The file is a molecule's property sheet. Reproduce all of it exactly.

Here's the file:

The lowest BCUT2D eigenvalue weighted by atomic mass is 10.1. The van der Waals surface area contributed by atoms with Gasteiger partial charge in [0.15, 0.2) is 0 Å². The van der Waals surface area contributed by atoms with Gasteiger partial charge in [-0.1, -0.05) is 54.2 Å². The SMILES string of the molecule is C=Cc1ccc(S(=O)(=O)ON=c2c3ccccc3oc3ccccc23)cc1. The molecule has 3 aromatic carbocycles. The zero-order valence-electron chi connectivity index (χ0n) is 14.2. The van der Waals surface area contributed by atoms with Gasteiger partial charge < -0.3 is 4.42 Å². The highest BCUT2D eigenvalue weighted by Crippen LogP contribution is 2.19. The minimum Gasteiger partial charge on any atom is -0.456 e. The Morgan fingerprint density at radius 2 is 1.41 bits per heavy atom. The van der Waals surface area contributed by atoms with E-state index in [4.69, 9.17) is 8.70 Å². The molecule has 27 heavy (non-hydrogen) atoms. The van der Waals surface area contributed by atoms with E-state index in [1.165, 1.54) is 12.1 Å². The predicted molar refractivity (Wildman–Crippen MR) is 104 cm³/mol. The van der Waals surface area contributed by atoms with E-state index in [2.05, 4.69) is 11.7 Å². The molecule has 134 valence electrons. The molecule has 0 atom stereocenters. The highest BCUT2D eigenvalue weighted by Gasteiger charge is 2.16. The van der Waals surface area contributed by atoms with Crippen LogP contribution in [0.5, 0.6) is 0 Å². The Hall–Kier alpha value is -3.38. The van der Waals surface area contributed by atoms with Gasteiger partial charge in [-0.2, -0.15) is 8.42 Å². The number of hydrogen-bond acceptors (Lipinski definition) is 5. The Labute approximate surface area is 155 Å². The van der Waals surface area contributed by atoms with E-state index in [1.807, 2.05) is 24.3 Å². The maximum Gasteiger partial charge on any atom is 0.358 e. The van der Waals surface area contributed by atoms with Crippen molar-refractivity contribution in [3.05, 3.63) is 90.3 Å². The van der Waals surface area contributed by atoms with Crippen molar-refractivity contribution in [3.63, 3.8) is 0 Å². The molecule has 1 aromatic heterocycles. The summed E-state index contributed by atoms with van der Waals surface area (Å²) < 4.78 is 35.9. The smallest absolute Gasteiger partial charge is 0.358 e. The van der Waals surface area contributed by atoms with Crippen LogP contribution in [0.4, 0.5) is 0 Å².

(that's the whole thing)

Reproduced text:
The lowest BCUT2D eigenvalue weighted by atomic mass is 10.1. The van der Waals surface area contributed by atoms with Gasteiger partial charge in [0.15, 0.2) is 0 Å². The van der Waals surface area contributed by atoms with Gasteiger partial charge in [-0.1, -0.05) is 54.2 Å². The SMILES string of the molecule is C=Cc1ccc(S(=O)(=O)ON=c2c3ccccc3oc3ccccc23)cc1. The molecule has 3 aromatic carbocycles. The zero-order valence-electron chi connectivity index (χ0n) is 14.2. The van der Waals surface area contributed by atoms with Gasteiger partial charge < -0.3 is 4.42 Å². The highest BCUT2D eigenvalue weighted by Crippen LogP contribution is 2.19. The minimum Gasteiger partial charge on any atom is -0.456 e. The Morgan fingerprint density at radius 2 is 1.41 bits per heavy atom. The van der Waals surface area contributed by atoms with E-state index in [4.69, 9.17) is 8.70 Å². The molecule has 27 heavy (non-hydrogen) atoms. The van der Waals surface area contributed by atoms with E-state index in [1.165, 1.54) is 12.1 Å². The predicted molar refractivity (Wildman–Crippen MR) is 104 cm³/mol. The van der Waals surface area contributed by atoms with E-state index in [2.05, 4.69) is 11.7 Å². The molecule has 134 valence electrons. The molecule has 0 atom stereocenters. The highest BCUT2D eigenvalue weighted by Gasteiger charge is 2.16. The van der Waals surface area contributed by atoms with Crippen LogP contribution in [0.5, 0.6) is 0 Å². The Hall–Kier alpha value is -3.38. The van der Waals surface area contributed by atoms with Gasteiger partial charge in [-0.2, -0.15) is 8.42 Å². The number of hydrogen-bond acceptors (Lipinski definition) is 5. The Labute approximate surface area is 155 Å². The van der Waals surface area contributed by atoms with E-state index in [1.807, 2.05) is 24.3 Å². The maximum Gasteiger partial charge on any atom is 0.358 e. The van der Waals surface area contributed by atoms with Crippen molar-refractivity contribution in [3.05, 3.63) is 90.3 Å². The van der Waals surface area contributed by atoms with Crippen molar-refractivity contribution in [3.63, 3.8) is 0 Å². The molecule has 1 aromatic heterocycles. The summed E-state index contributed by atoms with van der Waals surface area (Å²) < 4.78 is 35.9. The smallest absolute Gasteiger partial charge is 0.358 e. The van der Waals surface area contributed by atoms with Crippen LogP contribution in [0.4, 0.5) is 0 Å².